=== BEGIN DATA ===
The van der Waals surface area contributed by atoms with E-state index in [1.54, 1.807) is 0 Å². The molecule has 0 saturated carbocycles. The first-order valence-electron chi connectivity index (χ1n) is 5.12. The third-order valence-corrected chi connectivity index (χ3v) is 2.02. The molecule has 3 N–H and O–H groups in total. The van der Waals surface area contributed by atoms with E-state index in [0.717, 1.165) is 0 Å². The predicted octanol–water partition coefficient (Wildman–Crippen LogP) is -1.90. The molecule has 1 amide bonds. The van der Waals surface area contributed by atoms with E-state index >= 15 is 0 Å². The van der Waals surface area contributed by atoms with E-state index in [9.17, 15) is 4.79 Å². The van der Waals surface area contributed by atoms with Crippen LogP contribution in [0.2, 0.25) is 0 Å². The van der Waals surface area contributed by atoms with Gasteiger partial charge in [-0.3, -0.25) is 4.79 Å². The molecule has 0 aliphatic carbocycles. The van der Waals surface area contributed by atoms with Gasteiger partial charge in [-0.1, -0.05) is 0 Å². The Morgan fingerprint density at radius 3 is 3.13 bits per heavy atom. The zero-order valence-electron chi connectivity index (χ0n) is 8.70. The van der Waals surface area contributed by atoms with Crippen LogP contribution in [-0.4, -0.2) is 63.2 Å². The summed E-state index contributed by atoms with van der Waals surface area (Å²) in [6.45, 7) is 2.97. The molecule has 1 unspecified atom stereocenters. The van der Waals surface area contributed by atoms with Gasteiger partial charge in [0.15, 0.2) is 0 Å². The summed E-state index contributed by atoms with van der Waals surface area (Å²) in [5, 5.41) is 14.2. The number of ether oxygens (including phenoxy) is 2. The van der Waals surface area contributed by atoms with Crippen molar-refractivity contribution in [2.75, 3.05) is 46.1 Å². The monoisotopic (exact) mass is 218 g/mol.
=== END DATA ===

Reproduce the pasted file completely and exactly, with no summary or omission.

The van der Waals surface area contributed by atoms with E-state index in [1.54, 1.807) is 0 Å². The molecule has 0 saturated carbocycles. The first-order valence-electron chi connectivity index (χ1n) is 5.12. The third-order valence-corrected chi connectivity index (χ3v) is 2.02. The molecule has 3 N–H and O–H groups in total. The van der Waals surface area contributed by atoms with E-state index in [0.717, 1.165) is 0 Å². The predicted octanol–water partition coefficient (Wildman–Crippen LogP) is -1.90. The molecule has 1 amide bonds. The van der Waals surface area contributed by atoms with E-state index >= 15 is 0 Å². The van der Waals surface area contributed by atoms with E-state index in [9.17, 15) is 4.79 Å². The van der Waals surface area contributed by atoms with Crippen LogP contribution in [0.2, 0.25) is 0 Å². The van der Waals surface area contributed by atoms with Gasteiger partial charge in [-0.3, -0.25) is 4.79 Å². The molecule has 0 aliphatic carbocycles. The van der Waals surface area contributed by atoms with Gasteiger partial charge in [-0.1, -0.05) is 0 Å². The Morgan fingerprint density at radius 3 is 3.13 bits per heavy atom. The zero-order valence-electron chi connectivity index (χ0n) is 8.70. The van der Waals surface area contributed by atoms with Crippen LogP contribution in [-0.4, -0.2) is 63.2 Å². The summed E-state index contributed by atoms with van der Waals surface area (Å²) in [6.45, 7) is 2.97. The molecule has 1 unspecified atom stereocenters. The van der Waals surface area contributed by atoms with Gasteiger partial charge in [0.15, 0.2) is 0 Å². The summed E-state index contributed by atoms with van der Waals surface area (Å²) in [5, 5.41) is 14.2. The number of ether oxygens (including phenoxy) is 2. The van der Waals surface area contributed by atoms with Crippen molar-refractivity contribution in [2.75, 3.05) is 46.1 Å². The monoisotopic (exact) mass is 218 g/mol.